So again I ask, what was the purpose behind this particular show and story concept? Because it remains unclear to me. Make no mistake, it’s a well-done show, and manages to utilize a reset format while incorporating modern aspects that viewers have come to expect from shows without confusing its audience, but at the end of the day, it doesn’t feel necessary. The show doesn’t seem to be anything or add anything to anything.

What I mean by that is, it doesn’t seem reflective of any aspect of society – it doesn’t relate to a Midwest working class like Superstore, or a small town white collar class like The Office, or working women and creatives like Parks and Rec and 30 Rock. It’s certainly not reflective of the realities of teaching or the actual struggles of working in education (minus the principal’s limited budget challenges). So what does it add? Who is its target audience and what is it telling them? Because that still seems unclear to me.

To clarify even further, I’m not saying every show needs to have some sort of political message or social or cultural relevance, but it does need to get across a purpose. Many would call this a ‘theme,’ but it can also be demonstrated simply through a character’s journey, change, or opportunity and refusal to change.

Jack Griffin doesn’t really have that. In fact, we don’t really dive deep into Jack’s character at all. We get information that barely scratches the surface: his mom is dead, and he got booted from Harvard for getting into a fight with an older man. We never learn what that fight was about, what his relationship with his mom really was before she passed, or even whether or not Jack Griffin was a good enough professor to get Tenure at Harvard if he hadn’t gotten in that fight in the first place. He doesn’t really have the personality of someone you would think could really feasibly become a professor at Harvard of all places, and his actions are never really called into question for him. He’s never forced to really question whether or not he’s actually the problem, and his refusal to see the truth behind his reality makes him come across as an unrealistic man-child who basically needs to get over himself.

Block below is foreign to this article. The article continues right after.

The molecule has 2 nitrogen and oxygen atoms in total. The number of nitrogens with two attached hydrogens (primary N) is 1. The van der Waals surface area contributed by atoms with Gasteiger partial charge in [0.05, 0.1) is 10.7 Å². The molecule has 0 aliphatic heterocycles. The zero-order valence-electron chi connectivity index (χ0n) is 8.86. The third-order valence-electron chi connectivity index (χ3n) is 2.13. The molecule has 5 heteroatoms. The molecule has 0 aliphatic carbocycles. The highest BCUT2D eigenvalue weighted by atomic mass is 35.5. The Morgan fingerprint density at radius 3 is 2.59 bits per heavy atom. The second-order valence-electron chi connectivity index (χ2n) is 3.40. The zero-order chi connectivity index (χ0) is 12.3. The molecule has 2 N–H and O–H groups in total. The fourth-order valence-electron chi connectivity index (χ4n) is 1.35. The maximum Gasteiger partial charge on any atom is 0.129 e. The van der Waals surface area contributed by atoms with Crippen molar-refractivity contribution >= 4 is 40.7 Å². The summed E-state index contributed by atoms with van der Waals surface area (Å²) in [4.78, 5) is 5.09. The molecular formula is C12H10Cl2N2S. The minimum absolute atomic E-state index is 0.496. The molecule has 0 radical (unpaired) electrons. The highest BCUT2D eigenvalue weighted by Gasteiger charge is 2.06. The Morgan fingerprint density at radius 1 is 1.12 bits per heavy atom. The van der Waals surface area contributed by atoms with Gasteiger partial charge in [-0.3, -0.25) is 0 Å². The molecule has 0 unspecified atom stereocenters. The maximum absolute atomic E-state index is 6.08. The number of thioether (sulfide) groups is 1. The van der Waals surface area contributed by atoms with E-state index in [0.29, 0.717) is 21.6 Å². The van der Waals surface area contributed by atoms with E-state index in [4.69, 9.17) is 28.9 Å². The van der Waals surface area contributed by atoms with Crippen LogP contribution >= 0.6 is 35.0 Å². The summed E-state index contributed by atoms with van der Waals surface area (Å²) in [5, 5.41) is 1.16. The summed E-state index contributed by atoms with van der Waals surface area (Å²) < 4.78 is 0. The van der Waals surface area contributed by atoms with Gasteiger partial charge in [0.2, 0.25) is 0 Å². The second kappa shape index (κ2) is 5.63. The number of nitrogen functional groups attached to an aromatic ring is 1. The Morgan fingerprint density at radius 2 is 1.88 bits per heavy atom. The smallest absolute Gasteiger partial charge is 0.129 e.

In the end, while the character-based jokes did manage to make me laugh, I spent most of this show just wondering, “Why?” It seems mostly like a show written about an unlikeable man for men who have no idea what working in education is really like, and just don’t care. But, if you want a relatively brainless comedy to laugh with, by all means, this may be the show for you.


Season 1, Episodes 1-13 (S01E01-13)
A.P. Bio airs Thursdays at 830PM on NBC

Read all of our reviews of A.P. Bios here. 
Read our reviews of more of your favorite shows here.

Tasha is a freelance writer currently based in . Originally from Kansas, when she’s not writing about or watching , Tasha is searching for the best BBQ place in LA to fill the KC BBQ hole in her stomach.
Keep up with all of Tasha’s reviews here.